Patient or Prisoner? Leprosy Sufferers in British Institutional Care
Since the publication of Foucault's Madness and Civilization (1961) and Discipline and Punish (1975), leprosy, poverty, criminality and insanity have tended to be understood less as discrete conditions and more as characteristics which unite those living ‘in the margins of the community’ and mark them out for exclusion. 1 In nineteenth-century colonial south India, the leprosy sufferer carried not only the ancient stigma of leprosy but also, to varying degrees, the nineteenth-century stigmas of vagrancy, poverty and criminality. Although leprosy affected all races and socio-economic groups, throughout the nineteenth century it was the poor and vagrant leprosy sufferers, the vast majority of whom were Indian and Eurasian, who were the focus of British attention and were subject to the imposition of British legal and medical authority. Even so, the leprosy sufferer was by no means a passive subject of British power. The leprosy sufferer's capacity to resist confinement and to contribute to the different levels of British medical, legal and government authority was far greater than that admitted by Foucault.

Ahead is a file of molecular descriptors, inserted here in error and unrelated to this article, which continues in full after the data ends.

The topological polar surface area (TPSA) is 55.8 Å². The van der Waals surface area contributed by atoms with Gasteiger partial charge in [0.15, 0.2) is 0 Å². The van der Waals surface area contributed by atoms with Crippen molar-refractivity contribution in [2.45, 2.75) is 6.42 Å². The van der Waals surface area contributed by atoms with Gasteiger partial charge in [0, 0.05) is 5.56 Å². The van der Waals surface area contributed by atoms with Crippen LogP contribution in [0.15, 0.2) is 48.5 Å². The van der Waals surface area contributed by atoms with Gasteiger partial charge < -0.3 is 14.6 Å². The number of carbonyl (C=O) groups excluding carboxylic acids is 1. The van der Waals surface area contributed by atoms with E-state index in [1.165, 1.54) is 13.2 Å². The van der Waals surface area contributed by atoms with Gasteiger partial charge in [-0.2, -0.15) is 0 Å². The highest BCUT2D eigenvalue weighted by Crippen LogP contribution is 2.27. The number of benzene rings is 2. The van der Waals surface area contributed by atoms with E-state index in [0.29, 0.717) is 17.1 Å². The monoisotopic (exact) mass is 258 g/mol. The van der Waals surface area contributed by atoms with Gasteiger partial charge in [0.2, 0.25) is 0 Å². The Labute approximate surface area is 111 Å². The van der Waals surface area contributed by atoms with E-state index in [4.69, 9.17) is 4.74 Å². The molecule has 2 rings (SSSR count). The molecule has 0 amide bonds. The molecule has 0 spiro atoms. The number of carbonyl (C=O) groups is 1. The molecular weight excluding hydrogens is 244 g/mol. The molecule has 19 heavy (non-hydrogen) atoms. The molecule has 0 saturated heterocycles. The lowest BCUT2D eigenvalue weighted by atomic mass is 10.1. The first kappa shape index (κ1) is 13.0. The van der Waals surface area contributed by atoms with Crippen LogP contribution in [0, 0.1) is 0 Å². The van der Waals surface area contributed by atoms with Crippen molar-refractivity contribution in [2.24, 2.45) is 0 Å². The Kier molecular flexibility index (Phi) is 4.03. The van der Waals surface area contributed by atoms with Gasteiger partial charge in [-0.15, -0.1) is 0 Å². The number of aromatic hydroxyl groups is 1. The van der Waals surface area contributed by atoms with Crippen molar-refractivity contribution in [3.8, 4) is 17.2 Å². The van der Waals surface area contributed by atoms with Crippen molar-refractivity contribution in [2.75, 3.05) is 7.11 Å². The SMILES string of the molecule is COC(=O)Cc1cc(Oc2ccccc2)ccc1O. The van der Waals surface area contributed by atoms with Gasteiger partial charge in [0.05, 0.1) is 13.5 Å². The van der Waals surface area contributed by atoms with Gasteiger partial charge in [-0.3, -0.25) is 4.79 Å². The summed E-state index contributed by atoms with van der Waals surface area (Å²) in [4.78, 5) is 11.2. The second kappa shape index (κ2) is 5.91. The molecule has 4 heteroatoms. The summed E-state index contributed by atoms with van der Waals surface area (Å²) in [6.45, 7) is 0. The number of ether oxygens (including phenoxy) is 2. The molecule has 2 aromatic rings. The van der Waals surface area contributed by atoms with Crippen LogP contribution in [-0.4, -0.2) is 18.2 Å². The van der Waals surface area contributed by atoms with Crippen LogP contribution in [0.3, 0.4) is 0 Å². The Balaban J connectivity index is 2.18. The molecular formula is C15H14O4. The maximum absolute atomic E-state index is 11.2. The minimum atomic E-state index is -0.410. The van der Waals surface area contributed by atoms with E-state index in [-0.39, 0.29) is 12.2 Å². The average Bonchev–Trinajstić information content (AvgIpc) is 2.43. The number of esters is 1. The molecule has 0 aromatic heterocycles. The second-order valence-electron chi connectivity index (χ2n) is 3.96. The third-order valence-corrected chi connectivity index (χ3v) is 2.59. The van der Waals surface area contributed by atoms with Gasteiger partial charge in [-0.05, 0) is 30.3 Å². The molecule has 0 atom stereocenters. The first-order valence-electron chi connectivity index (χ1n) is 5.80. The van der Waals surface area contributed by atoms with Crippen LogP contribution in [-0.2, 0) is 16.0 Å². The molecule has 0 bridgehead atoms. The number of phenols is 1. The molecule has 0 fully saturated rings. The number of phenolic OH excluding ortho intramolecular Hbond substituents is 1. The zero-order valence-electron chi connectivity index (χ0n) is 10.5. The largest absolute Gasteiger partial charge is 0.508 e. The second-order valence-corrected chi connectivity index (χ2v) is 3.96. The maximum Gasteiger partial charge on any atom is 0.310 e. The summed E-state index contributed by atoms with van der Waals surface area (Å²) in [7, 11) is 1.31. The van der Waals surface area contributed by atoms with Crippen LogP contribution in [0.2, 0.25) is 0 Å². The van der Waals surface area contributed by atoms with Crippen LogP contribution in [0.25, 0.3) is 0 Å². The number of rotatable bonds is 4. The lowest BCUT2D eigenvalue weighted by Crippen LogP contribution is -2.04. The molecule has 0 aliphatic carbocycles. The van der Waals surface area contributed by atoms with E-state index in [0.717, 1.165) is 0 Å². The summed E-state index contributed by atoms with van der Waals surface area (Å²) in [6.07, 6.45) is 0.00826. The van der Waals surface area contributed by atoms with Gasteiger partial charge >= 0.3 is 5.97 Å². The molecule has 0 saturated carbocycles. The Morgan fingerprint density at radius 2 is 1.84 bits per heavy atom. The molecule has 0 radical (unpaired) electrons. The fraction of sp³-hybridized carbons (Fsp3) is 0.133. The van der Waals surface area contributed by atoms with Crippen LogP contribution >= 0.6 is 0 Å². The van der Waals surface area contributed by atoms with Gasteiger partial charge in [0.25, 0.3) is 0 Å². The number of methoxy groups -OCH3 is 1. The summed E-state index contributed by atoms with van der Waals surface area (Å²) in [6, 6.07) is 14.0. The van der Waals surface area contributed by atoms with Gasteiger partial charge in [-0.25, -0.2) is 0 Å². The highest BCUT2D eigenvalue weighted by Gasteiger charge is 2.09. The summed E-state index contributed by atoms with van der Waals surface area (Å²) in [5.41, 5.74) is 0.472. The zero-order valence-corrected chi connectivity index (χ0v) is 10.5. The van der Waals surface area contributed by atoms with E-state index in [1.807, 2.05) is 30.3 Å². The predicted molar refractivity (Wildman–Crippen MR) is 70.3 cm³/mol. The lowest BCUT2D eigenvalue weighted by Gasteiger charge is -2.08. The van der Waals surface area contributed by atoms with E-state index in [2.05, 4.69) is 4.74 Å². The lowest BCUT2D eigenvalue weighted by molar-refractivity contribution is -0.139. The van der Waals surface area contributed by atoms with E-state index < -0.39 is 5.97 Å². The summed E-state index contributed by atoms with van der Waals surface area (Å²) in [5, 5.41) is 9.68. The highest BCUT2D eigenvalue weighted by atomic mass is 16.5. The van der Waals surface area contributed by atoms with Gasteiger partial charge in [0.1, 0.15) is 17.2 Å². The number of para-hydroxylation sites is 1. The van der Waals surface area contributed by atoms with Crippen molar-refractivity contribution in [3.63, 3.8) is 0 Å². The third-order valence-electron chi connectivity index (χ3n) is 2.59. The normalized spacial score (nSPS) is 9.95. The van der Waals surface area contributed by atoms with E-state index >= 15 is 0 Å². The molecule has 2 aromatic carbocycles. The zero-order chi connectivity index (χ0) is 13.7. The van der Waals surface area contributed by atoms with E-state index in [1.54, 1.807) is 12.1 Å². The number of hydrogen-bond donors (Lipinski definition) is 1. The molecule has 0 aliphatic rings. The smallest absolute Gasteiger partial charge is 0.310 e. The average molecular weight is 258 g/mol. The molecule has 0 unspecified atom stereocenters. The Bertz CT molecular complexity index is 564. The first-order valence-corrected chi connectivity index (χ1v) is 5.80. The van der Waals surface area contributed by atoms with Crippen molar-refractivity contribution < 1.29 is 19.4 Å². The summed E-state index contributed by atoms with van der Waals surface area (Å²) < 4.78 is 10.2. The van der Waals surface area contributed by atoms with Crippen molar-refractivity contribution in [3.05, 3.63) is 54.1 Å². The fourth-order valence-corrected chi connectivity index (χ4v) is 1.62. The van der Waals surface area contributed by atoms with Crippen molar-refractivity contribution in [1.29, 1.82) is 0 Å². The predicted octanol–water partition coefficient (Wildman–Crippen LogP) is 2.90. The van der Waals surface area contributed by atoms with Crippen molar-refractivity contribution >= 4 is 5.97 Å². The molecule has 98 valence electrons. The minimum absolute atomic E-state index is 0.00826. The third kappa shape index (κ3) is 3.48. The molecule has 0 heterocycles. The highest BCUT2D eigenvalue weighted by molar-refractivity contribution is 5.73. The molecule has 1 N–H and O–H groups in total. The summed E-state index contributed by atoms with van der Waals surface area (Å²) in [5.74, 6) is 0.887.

Until the Government of India proposed, in 1889, an act to confine leprous vagrants, much of the initiative for confinement in southern India was from local medical and charitable authorities, and involved disagreement and negotiation with both presidency governments and the Government of India. The relationship between poverty, criminality and leprosy was complex, and those in power had very different perceptions of the leprosy sufferer. The sufferer usually first experienced the links between poverty, leprosy and